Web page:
When good playwrights are unable to write, they sometimes write bad plays about being unable to write. Annie Baker, who is normally a very good writer (of plays including Pulitzer Prize for Drama winner “The Flick”), has written such a play in “The Antipodes.” A team of brainstorming screenwriters — played by a cast that includes Josh Charles and Josh Hamilton — drone on at stupefying length about whatever pops into their empty heads without ever coming up with a decent pitch for a TV project. The exercise is painful for these brain-dead writers, but pure torture for audiences.
This bumbling writing team of six men and one woman immediately gets off on the wrong foot by spitballing ideas for a monster movie. (No dwarves or elves or trolls allowed, but centaurs and banshees are cool.) Until it turns out that Sandy (longtime alt-theater veteran Will Patton), their studio wrangler, wasn’t directing them to write about literal monsters, but “something monstrous, something deformed and foreign and terrifying.”
Once they’re finally all on the same page, these hacks still can’t come up with a functional idea. They loosen up by sharing vapid personal accounts of their adolescent sexual adventures, apparently unaware that this workshop exercise is so old, it’s wearing a beard. Having exhausted that topic, they move on to Embarrassing Stories, Painful Stories and Stories of Regret.
Finally, one of their number, an unassuming guy named Danny who’s blessed with creative vision and played with grave sensitivity by the excellent Danny McCarthy, shares a strange and tender memory involving a chicken. (If he had only picked up that chicken, he knows that his whole life might have changed.) But instead of acknowledging Danny’s creative imagination, Sandy calls him out of the conference room and we never hear from him again.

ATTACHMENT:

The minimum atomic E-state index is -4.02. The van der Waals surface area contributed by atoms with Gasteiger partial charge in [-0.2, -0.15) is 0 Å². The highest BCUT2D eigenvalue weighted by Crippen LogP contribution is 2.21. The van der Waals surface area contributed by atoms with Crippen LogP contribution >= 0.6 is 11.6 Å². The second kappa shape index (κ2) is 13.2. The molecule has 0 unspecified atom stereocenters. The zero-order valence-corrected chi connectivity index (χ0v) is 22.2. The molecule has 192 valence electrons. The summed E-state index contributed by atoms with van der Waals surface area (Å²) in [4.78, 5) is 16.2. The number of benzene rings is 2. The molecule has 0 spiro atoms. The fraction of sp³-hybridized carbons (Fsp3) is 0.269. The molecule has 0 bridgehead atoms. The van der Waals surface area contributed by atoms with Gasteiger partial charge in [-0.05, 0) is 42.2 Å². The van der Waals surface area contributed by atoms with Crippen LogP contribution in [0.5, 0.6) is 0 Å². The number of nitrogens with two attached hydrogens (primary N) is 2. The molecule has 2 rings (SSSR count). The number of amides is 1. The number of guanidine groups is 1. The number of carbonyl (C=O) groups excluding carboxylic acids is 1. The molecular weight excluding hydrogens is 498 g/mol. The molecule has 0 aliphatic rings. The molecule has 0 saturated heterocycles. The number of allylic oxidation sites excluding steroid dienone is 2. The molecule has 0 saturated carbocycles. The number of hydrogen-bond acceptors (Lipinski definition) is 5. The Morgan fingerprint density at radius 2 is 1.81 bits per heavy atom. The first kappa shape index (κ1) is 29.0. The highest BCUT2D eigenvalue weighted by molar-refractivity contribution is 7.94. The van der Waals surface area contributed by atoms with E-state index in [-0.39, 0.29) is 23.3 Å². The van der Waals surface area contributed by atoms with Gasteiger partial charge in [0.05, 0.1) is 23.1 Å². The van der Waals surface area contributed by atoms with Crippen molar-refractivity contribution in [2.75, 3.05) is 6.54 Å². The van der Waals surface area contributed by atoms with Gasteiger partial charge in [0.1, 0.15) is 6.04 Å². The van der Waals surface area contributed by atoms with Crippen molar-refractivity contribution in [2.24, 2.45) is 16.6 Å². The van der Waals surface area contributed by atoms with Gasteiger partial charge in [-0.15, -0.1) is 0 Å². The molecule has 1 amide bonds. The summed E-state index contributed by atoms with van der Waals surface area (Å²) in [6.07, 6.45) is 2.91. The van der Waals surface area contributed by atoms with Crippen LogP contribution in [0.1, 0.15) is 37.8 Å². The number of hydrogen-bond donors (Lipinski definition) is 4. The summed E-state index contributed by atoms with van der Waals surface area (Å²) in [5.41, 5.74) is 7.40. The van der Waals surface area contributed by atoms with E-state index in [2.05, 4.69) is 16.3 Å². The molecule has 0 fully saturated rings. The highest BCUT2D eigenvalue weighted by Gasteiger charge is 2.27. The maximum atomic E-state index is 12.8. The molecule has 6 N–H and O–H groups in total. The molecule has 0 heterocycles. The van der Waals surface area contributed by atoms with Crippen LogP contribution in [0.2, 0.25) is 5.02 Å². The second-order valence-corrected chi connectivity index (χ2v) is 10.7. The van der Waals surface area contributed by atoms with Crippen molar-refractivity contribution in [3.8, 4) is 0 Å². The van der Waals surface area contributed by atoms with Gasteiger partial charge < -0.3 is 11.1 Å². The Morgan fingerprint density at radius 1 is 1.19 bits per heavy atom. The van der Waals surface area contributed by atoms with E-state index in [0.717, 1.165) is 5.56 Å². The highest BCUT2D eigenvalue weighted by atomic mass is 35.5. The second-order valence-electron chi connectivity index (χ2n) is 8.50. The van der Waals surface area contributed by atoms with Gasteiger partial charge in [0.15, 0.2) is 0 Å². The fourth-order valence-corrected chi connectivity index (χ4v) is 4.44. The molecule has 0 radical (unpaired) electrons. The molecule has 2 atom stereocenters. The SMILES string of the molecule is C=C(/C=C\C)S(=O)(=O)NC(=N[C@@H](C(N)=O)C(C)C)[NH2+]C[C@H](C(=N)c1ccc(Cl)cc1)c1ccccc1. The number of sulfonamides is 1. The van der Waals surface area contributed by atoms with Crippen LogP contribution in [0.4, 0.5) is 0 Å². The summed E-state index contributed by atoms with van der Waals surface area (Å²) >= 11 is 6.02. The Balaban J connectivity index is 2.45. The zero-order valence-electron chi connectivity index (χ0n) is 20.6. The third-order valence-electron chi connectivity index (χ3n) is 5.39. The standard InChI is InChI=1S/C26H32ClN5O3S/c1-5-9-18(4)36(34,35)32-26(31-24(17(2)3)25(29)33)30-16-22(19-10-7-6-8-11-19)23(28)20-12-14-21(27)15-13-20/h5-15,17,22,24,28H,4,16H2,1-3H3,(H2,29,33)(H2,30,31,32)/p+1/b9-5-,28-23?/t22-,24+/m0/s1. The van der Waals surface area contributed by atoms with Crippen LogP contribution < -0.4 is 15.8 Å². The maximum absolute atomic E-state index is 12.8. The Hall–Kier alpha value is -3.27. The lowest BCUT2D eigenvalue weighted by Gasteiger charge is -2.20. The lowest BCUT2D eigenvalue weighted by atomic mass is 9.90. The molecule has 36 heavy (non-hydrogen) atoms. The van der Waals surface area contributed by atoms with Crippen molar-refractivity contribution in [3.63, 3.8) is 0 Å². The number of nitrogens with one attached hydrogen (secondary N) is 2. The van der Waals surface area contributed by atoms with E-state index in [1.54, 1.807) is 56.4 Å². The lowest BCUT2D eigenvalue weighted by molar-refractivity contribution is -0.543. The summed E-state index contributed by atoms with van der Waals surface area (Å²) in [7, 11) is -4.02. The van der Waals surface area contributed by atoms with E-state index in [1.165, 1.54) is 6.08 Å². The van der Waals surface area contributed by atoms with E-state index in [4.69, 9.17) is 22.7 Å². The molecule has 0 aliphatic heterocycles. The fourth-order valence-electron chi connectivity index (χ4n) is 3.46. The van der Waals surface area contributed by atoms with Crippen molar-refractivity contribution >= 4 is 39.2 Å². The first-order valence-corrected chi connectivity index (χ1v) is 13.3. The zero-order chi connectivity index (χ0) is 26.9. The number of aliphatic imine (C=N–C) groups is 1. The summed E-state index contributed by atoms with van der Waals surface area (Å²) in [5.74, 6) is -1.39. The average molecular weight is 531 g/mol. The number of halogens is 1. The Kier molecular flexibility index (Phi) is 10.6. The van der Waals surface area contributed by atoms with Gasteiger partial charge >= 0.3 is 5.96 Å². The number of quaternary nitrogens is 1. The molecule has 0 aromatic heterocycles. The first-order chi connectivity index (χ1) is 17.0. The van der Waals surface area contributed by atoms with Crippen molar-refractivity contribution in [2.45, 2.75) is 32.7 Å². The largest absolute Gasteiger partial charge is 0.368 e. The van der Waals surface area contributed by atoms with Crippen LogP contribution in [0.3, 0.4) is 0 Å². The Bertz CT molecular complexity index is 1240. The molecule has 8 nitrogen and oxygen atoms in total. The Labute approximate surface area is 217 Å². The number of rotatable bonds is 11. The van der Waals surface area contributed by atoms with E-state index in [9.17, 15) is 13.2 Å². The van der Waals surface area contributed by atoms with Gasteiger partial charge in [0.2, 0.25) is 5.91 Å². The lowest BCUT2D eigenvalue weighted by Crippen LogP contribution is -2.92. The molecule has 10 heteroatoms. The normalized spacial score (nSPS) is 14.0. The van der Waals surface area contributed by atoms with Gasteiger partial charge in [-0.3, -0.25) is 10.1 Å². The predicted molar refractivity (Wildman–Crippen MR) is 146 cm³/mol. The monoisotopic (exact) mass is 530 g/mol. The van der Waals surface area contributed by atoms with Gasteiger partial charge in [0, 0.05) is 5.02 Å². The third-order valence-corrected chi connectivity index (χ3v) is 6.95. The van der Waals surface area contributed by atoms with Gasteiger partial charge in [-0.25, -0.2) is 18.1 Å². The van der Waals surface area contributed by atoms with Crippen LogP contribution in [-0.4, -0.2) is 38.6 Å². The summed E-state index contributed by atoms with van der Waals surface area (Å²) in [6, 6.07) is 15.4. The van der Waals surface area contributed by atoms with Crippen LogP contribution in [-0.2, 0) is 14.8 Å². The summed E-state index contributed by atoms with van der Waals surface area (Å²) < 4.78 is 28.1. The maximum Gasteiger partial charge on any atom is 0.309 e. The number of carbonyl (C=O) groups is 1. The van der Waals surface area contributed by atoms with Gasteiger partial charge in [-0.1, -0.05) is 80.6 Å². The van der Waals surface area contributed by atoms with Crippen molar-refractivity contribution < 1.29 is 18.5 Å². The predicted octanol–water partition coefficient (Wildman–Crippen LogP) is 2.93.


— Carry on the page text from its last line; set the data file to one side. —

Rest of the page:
The only other interesting story — a retelling of the creation myth by Adam (the velvety-voiced Phillip James Brannon) — doesn’t come until near the end of the play. That leaves a lot of dead stage time to be filled with superficial thoughts about Time and Space and cabbages and kings. Happily, there are periodic appearances from Sandy’s gawky assistant, Sarah (the endearingly quirky Nicole Rodenburg), robotically taking lunch orders and, in one elevating scene, sharing a wonderfully weird story of her own.
Despite being deeply unlikable, Sandy is the only one left standing who understands the importance of storytelling and tries to pass it on to these airheads. “I think maybe there are no more stories,” he concludes, despondently. “Not that we’ve told all the stories. But I think maybe it’s the end of an era. Like maybe this is actually the worst possible time in the history of the world to be telling stories.” Stories by these guys, anyway.